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Old 22-05-2002, 12:52:15   #34
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PH, you forgot to quote stuff in your post. Once more, but correct this time, please.
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Old 22-05-2002, 12:52:57   #35
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And this time with feeling.
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Old 22-05-2002, 12:54:58   #36
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You don't really expect anyone to read that do you?


I think my record is about 2 sentences of any of their bile.
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Old 22-05-2002, 12:55:12   #37
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I don't need to quote it as I wrote it
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Old 22-05-2002, 13:01:10   #38
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I presume Crystal = Devil Munchkin and you disagree with the advice she wa sgiven here in the Ming thread. Frankly I don't care one little bit what you think of us or this board. As Noisy put it: Fuck off and leave us alone. I'd rather have James than you any day.

er ... [size=0.5] Did I really say that?[/size]
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Old 22-05-2002, 13:04:07   #39
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I hate it when people spill their problems nobody cares about across a forum and complain about the advice later.

My only advice for all of you:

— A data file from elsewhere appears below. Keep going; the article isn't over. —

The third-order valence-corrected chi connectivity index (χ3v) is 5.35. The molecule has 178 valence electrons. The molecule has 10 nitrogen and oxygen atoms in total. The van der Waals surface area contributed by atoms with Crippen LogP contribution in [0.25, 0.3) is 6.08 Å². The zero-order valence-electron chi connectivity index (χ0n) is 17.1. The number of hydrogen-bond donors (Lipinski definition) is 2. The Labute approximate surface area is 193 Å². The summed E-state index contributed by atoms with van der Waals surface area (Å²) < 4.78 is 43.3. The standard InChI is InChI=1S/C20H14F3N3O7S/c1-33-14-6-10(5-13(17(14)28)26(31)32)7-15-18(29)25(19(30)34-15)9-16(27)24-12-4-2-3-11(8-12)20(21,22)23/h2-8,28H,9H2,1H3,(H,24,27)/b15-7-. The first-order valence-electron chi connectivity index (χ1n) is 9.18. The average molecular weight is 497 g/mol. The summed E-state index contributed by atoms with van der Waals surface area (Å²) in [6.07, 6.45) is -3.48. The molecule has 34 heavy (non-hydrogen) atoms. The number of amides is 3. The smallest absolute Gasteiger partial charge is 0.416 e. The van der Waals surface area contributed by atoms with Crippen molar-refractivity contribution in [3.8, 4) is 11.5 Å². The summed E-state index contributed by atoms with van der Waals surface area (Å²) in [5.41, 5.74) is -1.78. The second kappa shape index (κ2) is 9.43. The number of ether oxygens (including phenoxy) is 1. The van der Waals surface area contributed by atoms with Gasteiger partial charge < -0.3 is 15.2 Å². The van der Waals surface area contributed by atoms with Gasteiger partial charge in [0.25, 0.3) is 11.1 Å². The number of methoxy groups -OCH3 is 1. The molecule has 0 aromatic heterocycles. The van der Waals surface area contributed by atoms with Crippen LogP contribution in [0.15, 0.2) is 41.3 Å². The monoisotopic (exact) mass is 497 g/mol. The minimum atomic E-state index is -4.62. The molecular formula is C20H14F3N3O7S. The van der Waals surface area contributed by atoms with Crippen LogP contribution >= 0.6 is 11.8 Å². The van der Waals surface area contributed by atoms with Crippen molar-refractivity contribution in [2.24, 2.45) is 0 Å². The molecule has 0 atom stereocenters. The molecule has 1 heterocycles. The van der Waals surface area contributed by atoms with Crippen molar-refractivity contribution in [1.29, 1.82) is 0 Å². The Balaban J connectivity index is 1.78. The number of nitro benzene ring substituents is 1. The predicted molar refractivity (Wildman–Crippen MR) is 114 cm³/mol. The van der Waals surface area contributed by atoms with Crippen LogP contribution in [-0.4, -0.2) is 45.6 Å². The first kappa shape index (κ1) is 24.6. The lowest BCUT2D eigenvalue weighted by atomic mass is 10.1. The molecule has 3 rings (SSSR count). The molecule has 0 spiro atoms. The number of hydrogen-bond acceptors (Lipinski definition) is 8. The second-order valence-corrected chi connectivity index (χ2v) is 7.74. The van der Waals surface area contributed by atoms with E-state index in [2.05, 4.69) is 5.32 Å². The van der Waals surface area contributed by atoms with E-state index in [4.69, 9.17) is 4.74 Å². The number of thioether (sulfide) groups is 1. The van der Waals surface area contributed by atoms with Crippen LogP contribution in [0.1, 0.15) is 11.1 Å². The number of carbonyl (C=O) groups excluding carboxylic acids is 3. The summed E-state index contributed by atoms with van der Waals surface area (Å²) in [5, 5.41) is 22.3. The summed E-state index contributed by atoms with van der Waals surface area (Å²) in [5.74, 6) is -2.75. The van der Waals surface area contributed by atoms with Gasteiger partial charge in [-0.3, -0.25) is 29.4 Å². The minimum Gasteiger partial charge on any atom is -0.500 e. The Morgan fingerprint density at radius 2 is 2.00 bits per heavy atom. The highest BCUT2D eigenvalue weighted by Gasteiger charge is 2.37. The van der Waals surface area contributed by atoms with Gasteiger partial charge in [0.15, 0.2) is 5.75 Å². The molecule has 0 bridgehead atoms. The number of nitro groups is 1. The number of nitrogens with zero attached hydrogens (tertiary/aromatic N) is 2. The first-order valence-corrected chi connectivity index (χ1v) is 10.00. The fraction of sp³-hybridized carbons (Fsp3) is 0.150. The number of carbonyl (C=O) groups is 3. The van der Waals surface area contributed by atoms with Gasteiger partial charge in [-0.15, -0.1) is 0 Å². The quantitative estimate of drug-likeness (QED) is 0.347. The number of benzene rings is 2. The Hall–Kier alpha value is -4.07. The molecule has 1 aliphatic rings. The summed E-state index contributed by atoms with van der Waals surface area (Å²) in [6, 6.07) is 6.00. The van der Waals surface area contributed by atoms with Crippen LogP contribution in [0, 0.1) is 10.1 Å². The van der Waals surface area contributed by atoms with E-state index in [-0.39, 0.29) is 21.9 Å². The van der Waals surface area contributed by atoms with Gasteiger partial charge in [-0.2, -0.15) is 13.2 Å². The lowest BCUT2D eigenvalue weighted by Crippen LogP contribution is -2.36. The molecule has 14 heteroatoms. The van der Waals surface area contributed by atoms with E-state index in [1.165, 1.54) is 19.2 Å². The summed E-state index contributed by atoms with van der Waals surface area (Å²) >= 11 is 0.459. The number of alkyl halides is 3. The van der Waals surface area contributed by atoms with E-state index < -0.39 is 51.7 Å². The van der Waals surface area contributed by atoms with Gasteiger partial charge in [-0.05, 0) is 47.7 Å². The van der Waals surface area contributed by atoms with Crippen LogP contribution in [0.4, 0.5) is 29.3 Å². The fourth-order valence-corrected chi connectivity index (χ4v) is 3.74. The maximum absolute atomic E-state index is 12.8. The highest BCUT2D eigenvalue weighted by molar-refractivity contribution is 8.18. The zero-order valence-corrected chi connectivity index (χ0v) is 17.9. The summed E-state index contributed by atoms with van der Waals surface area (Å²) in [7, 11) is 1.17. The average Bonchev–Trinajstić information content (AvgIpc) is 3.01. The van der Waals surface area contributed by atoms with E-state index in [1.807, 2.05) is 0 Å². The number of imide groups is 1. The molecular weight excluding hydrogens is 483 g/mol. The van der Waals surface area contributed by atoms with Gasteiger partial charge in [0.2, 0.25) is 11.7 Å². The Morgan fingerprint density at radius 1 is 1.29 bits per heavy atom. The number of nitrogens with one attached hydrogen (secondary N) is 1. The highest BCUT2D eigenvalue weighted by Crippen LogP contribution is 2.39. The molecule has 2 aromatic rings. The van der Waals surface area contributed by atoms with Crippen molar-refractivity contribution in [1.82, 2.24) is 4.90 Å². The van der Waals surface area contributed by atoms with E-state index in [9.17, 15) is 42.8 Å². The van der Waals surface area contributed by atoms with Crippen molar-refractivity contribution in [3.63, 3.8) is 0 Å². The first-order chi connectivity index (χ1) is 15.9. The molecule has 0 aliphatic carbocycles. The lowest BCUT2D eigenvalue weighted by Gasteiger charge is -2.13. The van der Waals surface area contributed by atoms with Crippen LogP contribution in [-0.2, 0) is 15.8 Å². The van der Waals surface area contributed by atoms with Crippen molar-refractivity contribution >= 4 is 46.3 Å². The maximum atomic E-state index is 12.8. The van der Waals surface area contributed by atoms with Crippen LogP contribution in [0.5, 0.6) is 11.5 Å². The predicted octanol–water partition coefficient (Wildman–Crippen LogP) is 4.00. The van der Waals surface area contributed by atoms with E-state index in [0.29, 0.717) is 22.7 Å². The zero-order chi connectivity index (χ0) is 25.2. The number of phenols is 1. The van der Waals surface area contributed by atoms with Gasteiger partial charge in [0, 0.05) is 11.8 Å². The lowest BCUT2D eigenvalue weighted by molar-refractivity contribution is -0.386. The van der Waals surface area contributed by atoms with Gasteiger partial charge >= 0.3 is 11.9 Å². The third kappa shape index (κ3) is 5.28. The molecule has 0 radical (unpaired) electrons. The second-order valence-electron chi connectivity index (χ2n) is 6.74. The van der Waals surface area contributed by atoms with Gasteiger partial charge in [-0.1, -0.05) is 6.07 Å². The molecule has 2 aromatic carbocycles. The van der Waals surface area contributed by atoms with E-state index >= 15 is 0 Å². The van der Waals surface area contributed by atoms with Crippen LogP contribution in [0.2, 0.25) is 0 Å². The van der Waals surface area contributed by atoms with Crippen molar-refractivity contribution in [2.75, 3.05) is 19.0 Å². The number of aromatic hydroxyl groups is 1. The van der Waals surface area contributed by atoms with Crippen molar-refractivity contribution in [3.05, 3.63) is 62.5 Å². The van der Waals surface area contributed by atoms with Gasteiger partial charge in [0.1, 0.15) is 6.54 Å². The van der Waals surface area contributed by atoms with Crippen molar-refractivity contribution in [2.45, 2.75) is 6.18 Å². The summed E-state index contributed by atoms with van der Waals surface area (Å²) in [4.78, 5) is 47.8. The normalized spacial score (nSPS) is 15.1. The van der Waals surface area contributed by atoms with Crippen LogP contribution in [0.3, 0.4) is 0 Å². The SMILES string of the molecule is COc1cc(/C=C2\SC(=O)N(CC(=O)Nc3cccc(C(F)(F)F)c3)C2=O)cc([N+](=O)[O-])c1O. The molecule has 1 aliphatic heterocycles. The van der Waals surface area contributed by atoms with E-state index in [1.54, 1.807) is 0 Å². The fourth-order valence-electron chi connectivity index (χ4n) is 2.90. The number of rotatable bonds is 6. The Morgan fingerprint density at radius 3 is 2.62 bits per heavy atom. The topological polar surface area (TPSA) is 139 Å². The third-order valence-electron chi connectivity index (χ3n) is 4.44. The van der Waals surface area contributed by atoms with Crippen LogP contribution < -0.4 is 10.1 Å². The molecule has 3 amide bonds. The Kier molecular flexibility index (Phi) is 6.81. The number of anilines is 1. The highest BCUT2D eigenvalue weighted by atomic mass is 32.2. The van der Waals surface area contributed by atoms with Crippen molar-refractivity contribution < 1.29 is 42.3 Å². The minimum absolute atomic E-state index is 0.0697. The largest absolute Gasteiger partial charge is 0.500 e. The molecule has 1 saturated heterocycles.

get professional help.
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Old 22-05-2002, 13:11:14   #40
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The only thing I have to say on this matter is that Acquired Immune Deficiency Syndrome (AIDS) was first identified in the early 1980s.
Serious question - is that true? AIDS wasn't known about before the early 80's?
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Old 22-05-2002, 13:11:47   #41
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Yep
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Old 22-05-2002, 13:19:13   #42
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Those were the days :-)
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Old 22-05-2002, 13:21:10   #43
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All you had to worry about when you forgot your condoms was to avoid getting girls preggie.... (apparently - I was only 14 at the time and not particularly adavanced).

Does anyone remember the first Government advert campaign warning against aids?
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Old 22-05-2002, 13:23:27   #44
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I remember some of them not necessarily the first one.